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Neo-Nazi rally provokes outcry in Dortmund

The Local · 5 Sep 2010, 12:45

Published: 05 Sep 2010 12:45 GMT+02:00

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The Constitutional Court in Karlsruhe granted an application for the neo-Nazi demonstration on Saturday morning after the court in Gelsenkirchen refused permission on Friday and the organisers appealed.

Police had banned a proposed march after they arrested a 19-year-old man in the Aachen area, fearing he had been building an explosive device. The far right extremist, who is said to have connections to Dortmund, was found to have ammunition in his flat.

After the Constitutional Court allowed the march to take place, the police restricted it to a car park.

Around 1,000 neo-Nazis turned up to the rally, which drew around 15 times as many people in largely peaceful opposition.

Police had their hands full with around 500 of the far-right group who, on arriving in Dortmund, raced off the train and started marching towards the city centre rather than to the car park where the rally was being held.

Fighting broke out as the police stopped them and redirected them to the car park, where around 460 others were waiting.

Story continues below…

Further violence broke out as the police broke up a sit-down blockade of around 1,000 anti-fascist demonstrators.

One police officer was seriously hurt during the day and at least 160 people – mostly counterdemonstrators – were either arrested or taken into preventative custody.

The Local (news@thelocal.de)

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Your comments about this article

11:12 September 6, 2010 by Prufrock2010
The nazis demonstrate and start fights and the counterdemonstrators are arrested. What's wrong with this picture?
00:56 September 7, 2010 by DavidtheNorseman
Kudos to the 15000 who stood up and to this lot and to the Dortmund Polizei who "redirected" these clowns to where they had agreed to go. It's good role modelling for the rest of us.
13:45 September 7, 2010 by moistvelvet
What's wrong is that 15,000 came to counter demonstrate but all they did was give even more attention to the initial protest. Surely the best policy is to let people voice their opinion, but don't shine a light on them for everyone to see, the counter demonstration did precisley that.
23:36 September 7, 2010 by Prufrock2010
moistvelvet --

In an ideal world you might be right, but the very presence of the neo-nazis signifies that this world is not ideal. Sometimes, as history teaches us, one must take a stand. Apathy connotes acquiescence, and the consequences are disastrous. Some opinions are more than just opinions, as in the case of the nazis. We have seen what happens when these opinions become policy.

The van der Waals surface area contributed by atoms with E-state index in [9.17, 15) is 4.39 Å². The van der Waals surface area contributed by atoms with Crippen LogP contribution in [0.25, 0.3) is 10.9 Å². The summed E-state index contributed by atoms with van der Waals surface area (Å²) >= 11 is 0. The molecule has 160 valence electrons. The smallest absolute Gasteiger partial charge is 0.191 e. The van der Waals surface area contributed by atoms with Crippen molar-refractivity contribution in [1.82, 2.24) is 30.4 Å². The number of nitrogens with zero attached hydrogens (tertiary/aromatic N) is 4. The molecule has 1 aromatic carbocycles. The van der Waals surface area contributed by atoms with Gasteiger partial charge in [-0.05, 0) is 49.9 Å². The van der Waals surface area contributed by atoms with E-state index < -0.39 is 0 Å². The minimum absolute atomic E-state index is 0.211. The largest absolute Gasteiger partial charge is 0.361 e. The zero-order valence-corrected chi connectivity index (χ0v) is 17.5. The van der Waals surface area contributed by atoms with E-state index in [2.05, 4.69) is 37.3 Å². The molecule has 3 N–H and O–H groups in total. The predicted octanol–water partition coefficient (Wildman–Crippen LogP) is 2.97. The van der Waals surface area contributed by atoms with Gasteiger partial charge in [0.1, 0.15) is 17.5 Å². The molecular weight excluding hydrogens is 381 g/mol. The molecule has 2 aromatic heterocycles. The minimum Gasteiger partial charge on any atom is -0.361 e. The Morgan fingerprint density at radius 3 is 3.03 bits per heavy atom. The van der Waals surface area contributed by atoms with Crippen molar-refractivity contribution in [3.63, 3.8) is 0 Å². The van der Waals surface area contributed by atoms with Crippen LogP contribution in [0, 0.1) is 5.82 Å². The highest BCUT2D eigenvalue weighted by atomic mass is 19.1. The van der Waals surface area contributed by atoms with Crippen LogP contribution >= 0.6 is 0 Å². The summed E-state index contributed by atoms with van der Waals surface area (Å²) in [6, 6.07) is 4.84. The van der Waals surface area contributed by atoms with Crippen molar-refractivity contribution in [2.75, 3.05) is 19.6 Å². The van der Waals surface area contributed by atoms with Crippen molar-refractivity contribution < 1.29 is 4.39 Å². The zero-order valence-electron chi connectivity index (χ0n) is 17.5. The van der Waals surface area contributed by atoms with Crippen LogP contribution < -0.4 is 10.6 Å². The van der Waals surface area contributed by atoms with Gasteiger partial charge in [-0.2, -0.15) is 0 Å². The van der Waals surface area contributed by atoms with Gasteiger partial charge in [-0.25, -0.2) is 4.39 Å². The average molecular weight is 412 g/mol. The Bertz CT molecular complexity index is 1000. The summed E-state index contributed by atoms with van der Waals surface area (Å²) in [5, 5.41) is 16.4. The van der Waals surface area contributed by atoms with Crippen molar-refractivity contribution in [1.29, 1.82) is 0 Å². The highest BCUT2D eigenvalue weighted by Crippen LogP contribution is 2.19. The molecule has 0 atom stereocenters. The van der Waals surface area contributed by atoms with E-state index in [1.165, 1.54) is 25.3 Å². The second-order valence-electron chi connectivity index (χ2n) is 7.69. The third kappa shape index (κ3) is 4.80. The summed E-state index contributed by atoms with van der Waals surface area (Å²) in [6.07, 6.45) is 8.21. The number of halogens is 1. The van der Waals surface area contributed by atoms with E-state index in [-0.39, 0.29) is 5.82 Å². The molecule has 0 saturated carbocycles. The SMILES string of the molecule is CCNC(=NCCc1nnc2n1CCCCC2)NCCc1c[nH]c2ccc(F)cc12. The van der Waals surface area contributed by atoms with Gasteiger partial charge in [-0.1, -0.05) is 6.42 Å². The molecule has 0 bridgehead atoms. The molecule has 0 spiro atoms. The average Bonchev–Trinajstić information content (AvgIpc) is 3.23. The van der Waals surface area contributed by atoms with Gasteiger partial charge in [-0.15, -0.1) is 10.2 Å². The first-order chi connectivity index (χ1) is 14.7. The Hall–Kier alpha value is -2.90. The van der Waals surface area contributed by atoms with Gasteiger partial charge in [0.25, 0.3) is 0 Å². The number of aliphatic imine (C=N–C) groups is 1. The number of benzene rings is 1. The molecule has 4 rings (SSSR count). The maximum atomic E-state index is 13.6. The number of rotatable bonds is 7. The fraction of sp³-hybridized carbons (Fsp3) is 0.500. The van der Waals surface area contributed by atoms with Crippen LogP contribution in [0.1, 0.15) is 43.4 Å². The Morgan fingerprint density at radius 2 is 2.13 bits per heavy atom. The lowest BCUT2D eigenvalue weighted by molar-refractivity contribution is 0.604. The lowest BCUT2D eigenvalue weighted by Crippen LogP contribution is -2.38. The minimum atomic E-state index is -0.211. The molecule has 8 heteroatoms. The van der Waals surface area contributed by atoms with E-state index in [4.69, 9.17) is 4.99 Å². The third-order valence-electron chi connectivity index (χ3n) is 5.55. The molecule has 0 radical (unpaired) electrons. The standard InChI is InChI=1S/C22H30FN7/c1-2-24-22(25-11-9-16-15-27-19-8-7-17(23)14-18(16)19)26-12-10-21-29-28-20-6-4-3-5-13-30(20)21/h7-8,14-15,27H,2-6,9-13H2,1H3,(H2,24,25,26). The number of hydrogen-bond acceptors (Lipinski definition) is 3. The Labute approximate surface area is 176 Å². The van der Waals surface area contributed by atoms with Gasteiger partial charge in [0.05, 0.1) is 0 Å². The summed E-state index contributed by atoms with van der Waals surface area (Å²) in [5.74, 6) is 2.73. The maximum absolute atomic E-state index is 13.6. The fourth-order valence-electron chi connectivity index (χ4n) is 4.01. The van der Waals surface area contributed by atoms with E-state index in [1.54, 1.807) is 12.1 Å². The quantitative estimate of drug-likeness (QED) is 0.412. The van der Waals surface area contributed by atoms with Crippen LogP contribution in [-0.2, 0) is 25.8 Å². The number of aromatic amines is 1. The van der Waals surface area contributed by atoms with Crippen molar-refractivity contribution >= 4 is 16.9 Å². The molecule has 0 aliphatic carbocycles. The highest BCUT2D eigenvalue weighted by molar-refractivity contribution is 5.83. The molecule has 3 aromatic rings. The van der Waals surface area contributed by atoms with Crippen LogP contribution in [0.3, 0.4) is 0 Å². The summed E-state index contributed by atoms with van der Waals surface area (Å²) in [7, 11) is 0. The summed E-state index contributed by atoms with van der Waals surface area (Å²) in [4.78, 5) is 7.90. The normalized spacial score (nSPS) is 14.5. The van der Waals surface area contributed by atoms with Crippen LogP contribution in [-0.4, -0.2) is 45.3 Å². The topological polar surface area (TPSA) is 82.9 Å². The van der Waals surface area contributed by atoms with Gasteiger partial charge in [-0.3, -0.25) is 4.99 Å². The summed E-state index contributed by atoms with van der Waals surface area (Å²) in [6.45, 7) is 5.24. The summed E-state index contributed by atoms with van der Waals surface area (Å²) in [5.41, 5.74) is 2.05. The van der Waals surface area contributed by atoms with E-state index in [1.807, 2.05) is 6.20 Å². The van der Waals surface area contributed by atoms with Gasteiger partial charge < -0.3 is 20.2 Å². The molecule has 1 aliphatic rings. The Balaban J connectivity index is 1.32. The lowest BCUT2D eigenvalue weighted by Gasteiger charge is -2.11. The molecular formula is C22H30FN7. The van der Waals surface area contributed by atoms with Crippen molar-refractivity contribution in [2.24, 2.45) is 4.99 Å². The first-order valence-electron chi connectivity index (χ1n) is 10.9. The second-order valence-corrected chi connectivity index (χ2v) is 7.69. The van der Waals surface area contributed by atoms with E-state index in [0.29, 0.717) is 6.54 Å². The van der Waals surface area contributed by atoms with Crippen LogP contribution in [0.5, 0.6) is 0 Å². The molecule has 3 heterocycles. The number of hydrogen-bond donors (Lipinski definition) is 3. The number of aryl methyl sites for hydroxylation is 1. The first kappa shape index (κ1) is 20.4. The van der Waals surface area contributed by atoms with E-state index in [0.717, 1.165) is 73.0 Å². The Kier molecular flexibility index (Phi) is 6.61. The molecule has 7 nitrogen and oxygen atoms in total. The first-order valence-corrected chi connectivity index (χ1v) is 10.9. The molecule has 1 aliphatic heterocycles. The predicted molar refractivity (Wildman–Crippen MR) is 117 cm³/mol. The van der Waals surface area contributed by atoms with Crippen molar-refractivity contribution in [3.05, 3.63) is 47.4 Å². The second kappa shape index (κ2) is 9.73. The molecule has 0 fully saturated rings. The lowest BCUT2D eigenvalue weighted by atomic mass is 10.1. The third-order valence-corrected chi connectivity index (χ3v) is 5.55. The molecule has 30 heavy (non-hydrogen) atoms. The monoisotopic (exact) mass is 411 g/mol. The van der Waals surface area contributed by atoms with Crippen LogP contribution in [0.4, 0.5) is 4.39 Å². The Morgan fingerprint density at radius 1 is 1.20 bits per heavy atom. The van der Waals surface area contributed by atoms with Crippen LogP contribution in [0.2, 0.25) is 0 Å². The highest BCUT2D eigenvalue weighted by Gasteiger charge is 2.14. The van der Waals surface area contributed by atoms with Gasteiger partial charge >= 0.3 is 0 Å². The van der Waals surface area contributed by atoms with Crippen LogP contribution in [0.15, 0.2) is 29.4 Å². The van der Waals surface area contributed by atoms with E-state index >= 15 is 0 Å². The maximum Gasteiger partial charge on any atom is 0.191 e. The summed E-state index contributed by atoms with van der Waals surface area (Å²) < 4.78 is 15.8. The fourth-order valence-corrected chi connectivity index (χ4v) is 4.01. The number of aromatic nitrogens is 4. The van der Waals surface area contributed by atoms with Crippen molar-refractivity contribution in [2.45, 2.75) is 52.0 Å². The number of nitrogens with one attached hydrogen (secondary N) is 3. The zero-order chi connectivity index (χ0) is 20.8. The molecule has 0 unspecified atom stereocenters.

01:10 September 8, 2010 by Logic Guy
Well, the fact is, I would like to see Deutschland preserve as much of itself as possible too. No one wants this more than I. Yet I know that the approach to achieveing this must be done rationally.

The majority of a modern, Western society will never support an extreme group. Again, most people actually want a conservative government. It's just that they have never been offered the appropriate one. I hope that aspiring leaders in America will soon understand this too.

A misguided conservative government always fails and therefore opens the door for liberlism. This cycle has repeatd itself for how many thousands of years?
08:17 September 8, 2010 by Prufrock2010
What have you got against liberalism, Forrest? And how would you define it?
12:14 September 8, 2010 by moistvelvet
Prufrock, but it was the very presence of the counter-demonstrators that go this protest on the front page, so well done to them, it was an own goal.

I don't really care what they have to say, but I respect their right to say it, preventing them a platform IMO gives them more support, if what they are saying is lawful then what is the problem.
23:59 September 9, 2010 by wxman
These types are better ignored than confronted. When no one gives them the time of day, they tend to dry up and blow away.
11:53 September 12, 2010 by Talonx
@ moistvelvet

I disagree, who are we talking about more here the Nazis or the Counter Demonstrators? We seem to be talkinag more about the Counter Demonstrators. Anyways, could you imagine the uproar if there was no Counter Protest? The anti-German crowd would be accusing all germany of Nazism.

I also believe in free speech. But, Nazis have proven to be mostly about violence against immigrants, non-whites, and so-forth; why should that be tolerated? The police should have been working to protect the community of Dortmund from the Nazis, not the other way around.

@ wxman

I think that strategy definately works, but only sometimes and only when the group is relatively unknown to begin with.
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